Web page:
Dontclick.it - A revolutionary way to navigate on computers
Imagine a world where mice didn't have buttons. Imagine the mouse only being able to move. Imagine that the whole internet was created for that.
Hard to imagine, eh? Well, I stumbled upon this website, Dontclick.it.
“Within this interface you wont find any buttons. Instead you navigate the contents in a different way. You will get the hang of it immediately.”
Everyday, netizens navigate through links and play buttons and forms with the mouse button(s). Without the click, things like carpal tunnel and arthritis could be reduced.
Sounds crazy, eh?
The creator of this website believed that most of the time moving the mouse between clicks is usually "dead space". Therefore, he proposed and created this website to test how people react to a clickless environment.
The site's navigation is very unique. Basically, you put your mouse over a page and the page opens underneath or on top, depending on what page you're looking at. The site contains information on how this feat could be accomplished, such as examples on "clicking" buttons without clicking and even a contact form.
It's better not to click, anyways, from what I read on the ergonomics page. A click takes longer for the brain to process than a mouseover, apparently. Recent studies show that a bad interface can cause stress and heart problems. Also, without clicks, you will only use hands for typing; the rest is all arm.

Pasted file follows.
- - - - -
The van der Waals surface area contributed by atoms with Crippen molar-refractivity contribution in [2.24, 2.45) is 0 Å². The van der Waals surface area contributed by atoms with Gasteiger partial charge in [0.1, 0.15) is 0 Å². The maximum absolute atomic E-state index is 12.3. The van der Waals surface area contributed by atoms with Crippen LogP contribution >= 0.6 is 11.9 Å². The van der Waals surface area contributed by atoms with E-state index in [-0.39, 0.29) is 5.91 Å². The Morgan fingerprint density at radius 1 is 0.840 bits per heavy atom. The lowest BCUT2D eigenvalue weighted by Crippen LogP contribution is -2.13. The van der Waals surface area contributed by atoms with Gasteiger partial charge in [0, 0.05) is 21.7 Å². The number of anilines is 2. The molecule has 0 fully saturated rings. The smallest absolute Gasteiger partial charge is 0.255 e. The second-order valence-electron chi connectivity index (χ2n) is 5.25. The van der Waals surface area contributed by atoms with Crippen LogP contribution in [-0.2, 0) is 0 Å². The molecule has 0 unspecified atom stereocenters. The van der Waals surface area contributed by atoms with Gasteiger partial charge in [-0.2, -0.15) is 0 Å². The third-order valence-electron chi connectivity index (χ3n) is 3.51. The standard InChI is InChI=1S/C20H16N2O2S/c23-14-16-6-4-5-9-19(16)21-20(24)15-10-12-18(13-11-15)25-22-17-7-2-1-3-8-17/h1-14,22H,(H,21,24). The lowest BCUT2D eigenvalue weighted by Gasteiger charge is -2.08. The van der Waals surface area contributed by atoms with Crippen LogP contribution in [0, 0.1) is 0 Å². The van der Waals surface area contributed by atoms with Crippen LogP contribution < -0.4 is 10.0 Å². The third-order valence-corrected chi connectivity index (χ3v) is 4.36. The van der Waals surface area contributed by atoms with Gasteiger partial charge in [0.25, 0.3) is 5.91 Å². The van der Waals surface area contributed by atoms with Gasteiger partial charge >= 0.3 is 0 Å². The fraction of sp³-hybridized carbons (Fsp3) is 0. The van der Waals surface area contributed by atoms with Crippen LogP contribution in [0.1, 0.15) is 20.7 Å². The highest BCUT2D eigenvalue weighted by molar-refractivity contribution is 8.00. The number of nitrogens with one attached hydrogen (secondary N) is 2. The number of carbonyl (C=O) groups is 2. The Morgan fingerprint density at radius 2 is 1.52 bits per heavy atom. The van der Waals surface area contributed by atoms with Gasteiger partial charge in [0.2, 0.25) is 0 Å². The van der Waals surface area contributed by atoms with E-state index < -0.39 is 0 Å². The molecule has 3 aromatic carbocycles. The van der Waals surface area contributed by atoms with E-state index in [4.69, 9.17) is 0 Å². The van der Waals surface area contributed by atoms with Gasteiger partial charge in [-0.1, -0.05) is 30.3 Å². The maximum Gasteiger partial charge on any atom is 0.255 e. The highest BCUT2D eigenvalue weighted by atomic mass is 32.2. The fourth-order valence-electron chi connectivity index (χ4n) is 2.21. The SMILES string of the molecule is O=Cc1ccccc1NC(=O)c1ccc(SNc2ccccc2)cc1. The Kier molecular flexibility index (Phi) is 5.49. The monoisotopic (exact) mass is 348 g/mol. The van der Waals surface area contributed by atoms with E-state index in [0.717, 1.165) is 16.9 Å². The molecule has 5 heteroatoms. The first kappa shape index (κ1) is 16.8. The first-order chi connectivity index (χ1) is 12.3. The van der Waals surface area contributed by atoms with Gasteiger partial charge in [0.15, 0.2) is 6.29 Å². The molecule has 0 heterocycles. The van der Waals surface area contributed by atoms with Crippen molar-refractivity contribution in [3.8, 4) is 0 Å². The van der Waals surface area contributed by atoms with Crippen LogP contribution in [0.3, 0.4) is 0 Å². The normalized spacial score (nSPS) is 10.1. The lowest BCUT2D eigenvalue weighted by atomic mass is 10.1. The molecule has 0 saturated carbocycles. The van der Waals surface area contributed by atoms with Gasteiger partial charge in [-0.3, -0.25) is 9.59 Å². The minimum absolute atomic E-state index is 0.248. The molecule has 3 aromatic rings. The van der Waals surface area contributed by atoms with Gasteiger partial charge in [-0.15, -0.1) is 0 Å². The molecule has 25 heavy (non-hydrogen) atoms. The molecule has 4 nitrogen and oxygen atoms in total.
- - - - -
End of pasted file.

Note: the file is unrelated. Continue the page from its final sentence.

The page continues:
Maybe it's not as outlandish as it seems.
This orb keyboard was developed for a similar reason (yes, keyboard) and was built for aliens. (No, just kidding, but how are you actually supposed to type on this thing?) You slide around the orbs to choose letters.
This also doubles as a mouse, so you do have to click. Nevertheless, it eliminates harmful key strokes that can cause carpal tunnel and arthritis. It may seem weird at first, but who knows?
Anyways, the cool navigation entices you to explore the whole site. A lot of the parts look like buttons, so if you accidentally forget and click on the site, you must input if your click was either accidental or intentional. After that, the site asks if you like not having to click. I personally feel uncomfortable, but that's just me.
The website is not only for entertainment but for research too.
Who knows, one day we might all end up rolling a little ball around a table to navigate. In my opinion, we'll have some sort of a multitouch pad like the Apple Magic Mouse and use that to navigate around Web 4.0. One thing is for sure, though: we'll have to get rid of the whole existing infrastructure and it may take up to 200 years from now to do so.